Until each breath refuses they, those, them.
Until the Dramatis Personae of the book’s first page says, “Each one is you.”
Until hope bows to its hopelessness only as one self bows to another. Until cruelty bends to its work and sees suddenly: I.
Until anger and insult know themselves burnable legs of a useless table.
Until the unsurprised unbidden knees find themselves bending. Until fear bows to its object as a bird’s shadow bows to its bird. Until the ache of the solitude inside the hands, the ribs, the ankles. Until the sound the mouse makes inside the mouth of the cat. Until the inaudible acids bathing the coral.
Until what feels no one’s weighing is no longer weightless.
Until what feels no one’s earning is no longer taken.
Until grief, pity, confusion, laughter, longing know themselves mirrors.
Until by we we mean I, them, you, the muskrat, the tiger, the hunger.
Until by I we mean as a dog barks, sounding and vanishing and
sounding and vanishing completely.
Until by until we mean I, we, you, them, the muskrat, the tiger, the
hunger, the lonely barking of the dog before it is answered.
— Jane Hirshfield
Even though one ex-police officer has been charged in the Minneapolis murder of unarmed George Floyd the eruption of anger around the country has continued because they are not about that one crime but rampant police violence without consequences. A recent analysis found that 99% of police killings from 2014-2019 did not result in officers even being charged, let alone convicted of a crime. During those years, there have been consistently been in excess of 1,000 killings — across race of victim — by police per year. In other words, little has changed appreciably despite years of protest and advocacy.
Per capita, black Americans are the most likely victims, nearly three times as likely to be killed as whites, as well as much more likely to have been unarmed when shot. In many cities, the rate of police killings is higher than the rate of violent crimes.
Protests against police killing of unarmed black men have been numerous and at times long-lived, giving rise to the Black Lives Matter movement and other advocacy efforts. Some studies have shown that the resulting oversight measures, e.g. chokehold and stronghold bans, have indeed had some impact.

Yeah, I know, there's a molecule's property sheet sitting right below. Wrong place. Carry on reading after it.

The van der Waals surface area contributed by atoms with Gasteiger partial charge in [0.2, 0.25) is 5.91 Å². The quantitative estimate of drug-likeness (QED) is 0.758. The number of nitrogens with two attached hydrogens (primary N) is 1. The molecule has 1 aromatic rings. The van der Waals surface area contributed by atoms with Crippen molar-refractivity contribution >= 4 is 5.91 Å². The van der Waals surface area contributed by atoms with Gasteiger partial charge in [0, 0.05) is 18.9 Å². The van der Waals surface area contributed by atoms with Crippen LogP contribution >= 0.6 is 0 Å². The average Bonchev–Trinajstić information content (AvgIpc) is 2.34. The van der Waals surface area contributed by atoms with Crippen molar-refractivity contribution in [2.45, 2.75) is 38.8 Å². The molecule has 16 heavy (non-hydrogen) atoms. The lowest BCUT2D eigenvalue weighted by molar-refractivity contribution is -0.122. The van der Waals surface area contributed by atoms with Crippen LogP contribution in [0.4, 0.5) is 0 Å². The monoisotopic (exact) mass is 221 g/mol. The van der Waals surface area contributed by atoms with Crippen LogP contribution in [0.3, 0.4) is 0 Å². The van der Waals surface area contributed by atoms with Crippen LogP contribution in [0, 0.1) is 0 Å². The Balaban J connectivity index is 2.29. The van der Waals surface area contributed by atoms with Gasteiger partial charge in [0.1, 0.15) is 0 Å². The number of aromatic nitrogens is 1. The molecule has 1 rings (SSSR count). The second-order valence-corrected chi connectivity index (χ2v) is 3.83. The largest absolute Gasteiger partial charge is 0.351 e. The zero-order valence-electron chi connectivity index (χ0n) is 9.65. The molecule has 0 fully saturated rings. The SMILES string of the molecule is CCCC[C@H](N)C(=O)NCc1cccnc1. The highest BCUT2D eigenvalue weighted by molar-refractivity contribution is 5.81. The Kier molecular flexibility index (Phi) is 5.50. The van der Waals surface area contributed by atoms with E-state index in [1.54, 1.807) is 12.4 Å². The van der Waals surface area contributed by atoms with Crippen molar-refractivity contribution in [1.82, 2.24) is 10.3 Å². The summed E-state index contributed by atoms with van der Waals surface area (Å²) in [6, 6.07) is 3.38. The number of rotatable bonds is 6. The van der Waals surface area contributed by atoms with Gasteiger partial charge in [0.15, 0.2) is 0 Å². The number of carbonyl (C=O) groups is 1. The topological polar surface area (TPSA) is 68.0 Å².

But not enough. A black man in America has a 1 in 1000 chance of being killed by the police. Is there anything protesters can do other than draw attention to this problem that does not seem to be going away?
Many advocates argue that no change can come about until policies are put in place weakening police unions, and ensuring police cannot be militarized or demilitarized at the whim of the president of the United States. The decision to offer police military equipment is not made at the local, but federal level. And police union officials, who often shape the rules police officers are governed by, are voted in by officers in the union — not by the public.
The officer who has been charged with the murder of George Floyd was still on the job after 18 prior complaints. And 99% of officers are not charged following a killing. With these odds and the years of frustration they have ignited, there is little recourse other than to continue to take to the streets.
— Via Vox
Smoke billowing over Tulsa, Oklahoma during 1921 race riots.
‘The United States has seen escalating protests over the past week, following the death of George Floyd while in custody of the Minneapolis police. Educators everywhere are asking how can we help students understand that this was not an isolated, tragic incident perpetrated by a few bad individuals, but part of a broader pattern of institutionalized racism. Institutional racism—a term coined by Stokey Carmichael (later known as Kwame Ture) and Charles V. Hamilton in their 1967 book Black Power: The Politics of Liberation in America—is what connects George Floyd and Ahmaud Arbery with Philando Castile, Eric Garner, Emmett Till, and the thousands of other people of color who have been killed because they were black in America….’
— Via JSTOR